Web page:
The big data would be collected from wifi receivers or theme park smartphone apps, which collect geolocation data in real time. This data would allow you to track the movement of customers within the park. You could capture valuable information such as traffic movement, dwell time at various attractions or zones, or even the time at which a certain attraction or zone was accessed.
To complement the information received from big data, your small data research could measure visitor demographics, psychographics and their general perception and sentiment towards theme parks.
If you combined these two sets of data, you would be able to elevate the visitor experience and increase footfall to the theme park. Using small data information on demographics and then complementing it with location data can give you insight into the most frequented attractions, which would help you craft stellar targeted ads.
Imagine if your data reveals that young male visitors spend most time at the AI enabled attraction. You’d then use this data point to craft targeted social media ads that use the copy and messaging of the AI enabled attraction!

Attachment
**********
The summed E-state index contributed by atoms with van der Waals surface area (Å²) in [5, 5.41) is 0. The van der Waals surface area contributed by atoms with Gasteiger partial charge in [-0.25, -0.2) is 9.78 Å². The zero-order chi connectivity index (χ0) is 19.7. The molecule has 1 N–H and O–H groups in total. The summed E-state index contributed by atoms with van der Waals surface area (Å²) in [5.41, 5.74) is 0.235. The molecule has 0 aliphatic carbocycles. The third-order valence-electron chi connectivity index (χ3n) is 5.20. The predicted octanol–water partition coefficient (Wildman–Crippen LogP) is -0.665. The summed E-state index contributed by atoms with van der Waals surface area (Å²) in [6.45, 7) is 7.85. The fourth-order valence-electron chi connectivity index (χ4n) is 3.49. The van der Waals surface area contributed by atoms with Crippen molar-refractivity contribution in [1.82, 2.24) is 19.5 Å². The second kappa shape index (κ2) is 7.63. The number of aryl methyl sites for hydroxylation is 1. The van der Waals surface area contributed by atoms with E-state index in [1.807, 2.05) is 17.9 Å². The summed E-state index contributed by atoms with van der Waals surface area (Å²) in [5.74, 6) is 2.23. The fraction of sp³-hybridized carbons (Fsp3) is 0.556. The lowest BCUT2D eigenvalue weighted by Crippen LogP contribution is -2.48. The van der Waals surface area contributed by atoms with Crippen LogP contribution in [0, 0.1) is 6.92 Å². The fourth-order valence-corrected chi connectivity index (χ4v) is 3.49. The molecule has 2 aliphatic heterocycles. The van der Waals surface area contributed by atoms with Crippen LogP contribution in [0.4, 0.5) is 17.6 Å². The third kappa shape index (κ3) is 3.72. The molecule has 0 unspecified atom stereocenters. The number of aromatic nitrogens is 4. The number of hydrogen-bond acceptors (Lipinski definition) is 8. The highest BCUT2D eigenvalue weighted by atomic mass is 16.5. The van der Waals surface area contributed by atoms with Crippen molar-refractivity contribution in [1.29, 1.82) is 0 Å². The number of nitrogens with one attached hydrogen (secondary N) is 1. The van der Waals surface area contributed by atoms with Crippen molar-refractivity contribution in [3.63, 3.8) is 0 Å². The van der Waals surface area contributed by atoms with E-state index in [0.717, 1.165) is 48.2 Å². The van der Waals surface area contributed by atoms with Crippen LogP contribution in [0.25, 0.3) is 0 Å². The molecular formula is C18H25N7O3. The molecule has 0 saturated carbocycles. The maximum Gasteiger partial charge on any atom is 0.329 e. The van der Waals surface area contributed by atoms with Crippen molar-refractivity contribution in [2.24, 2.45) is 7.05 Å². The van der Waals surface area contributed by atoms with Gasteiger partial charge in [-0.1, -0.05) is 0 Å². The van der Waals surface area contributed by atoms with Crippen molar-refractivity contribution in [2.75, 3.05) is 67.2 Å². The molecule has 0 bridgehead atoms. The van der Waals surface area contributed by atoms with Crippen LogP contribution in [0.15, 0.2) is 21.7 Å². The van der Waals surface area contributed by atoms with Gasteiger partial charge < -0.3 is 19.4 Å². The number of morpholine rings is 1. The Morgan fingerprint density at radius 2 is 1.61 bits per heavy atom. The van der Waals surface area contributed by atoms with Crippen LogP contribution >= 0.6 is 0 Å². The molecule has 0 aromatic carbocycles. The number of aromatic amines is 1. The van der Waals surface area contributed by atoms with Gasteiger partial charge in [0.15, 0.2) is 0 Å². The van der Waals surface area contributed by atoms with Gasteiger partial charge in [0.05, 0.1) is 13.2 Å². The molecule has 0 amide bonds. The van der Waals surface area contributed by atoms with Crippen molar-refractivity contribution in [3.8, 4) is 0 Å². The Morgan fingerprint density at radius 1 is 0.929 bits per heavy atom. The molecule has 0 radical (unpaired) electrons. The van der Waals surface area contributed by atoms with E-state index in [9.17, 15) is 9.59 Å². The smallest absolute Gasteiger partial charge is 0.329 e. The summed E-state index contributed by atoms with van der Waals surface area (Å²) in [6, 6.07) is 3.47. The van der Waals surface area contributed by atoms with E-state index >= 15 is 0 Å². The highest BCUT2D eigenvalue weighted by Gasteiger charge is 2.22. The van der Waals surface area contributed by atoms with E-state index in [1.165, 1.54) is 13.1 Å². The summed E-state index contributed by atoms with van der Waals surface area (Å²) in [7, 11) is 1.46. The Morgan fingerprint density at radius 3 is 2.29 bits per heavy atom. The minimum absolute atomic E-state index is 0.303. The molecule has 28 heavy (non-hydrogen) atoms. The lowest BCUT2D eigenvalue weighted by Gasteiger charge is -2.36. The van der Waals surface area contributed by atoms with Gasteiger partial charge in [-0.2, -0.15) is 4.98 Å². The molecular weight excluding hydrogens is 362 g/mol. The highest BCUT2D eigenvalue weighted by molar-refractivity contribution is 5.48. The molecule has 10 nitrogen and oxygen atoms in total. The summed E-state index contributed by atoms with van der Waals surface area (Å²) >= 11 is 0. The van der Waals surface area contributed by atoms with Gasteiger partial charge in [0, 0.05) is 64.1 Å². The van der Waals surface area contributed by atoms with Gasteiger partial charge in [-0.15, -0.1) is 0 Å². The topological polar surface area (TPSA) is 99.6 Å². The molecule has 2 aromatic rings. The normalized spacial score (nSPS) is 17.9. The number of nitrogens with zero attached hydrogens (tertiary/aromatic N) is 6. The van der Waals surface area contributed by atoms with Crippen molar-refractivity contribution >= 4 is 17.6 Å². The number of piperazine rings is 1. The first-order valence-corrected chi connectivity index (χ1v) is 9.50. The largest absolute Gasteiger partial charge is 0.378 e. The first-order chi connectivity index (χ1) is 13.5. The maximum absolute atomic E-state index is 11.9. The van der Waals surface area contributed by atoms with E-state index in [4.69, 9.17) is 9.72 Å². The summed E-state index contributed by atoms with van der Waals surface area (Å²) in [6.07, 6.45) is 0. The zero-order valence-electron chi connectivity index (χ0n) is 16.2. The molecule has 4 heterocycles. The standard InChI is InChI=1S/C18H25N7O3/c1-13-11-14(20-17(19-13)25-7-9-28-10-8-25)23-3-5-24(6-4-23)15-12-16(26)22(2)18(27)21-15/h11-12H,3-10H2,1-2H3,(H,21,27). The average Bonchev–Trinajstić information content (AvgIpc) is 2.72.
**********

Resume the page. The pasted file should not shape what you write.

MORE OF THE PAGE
Tracking traffic movement over time and understanding likes and dislikes of visitors will also help you craft custom maps for the attractions that you can hand to each guest as they enter. Not only would you distribute the traffic, but also you’d leave the guests with a much more delightful experience (because really, nothing kills joy faster than a three-hour wait) which would result in repeat visits. Having a snapshot of traffic distribution in real-time would also help you plan more efficient evacuation strategies in case of an emergency.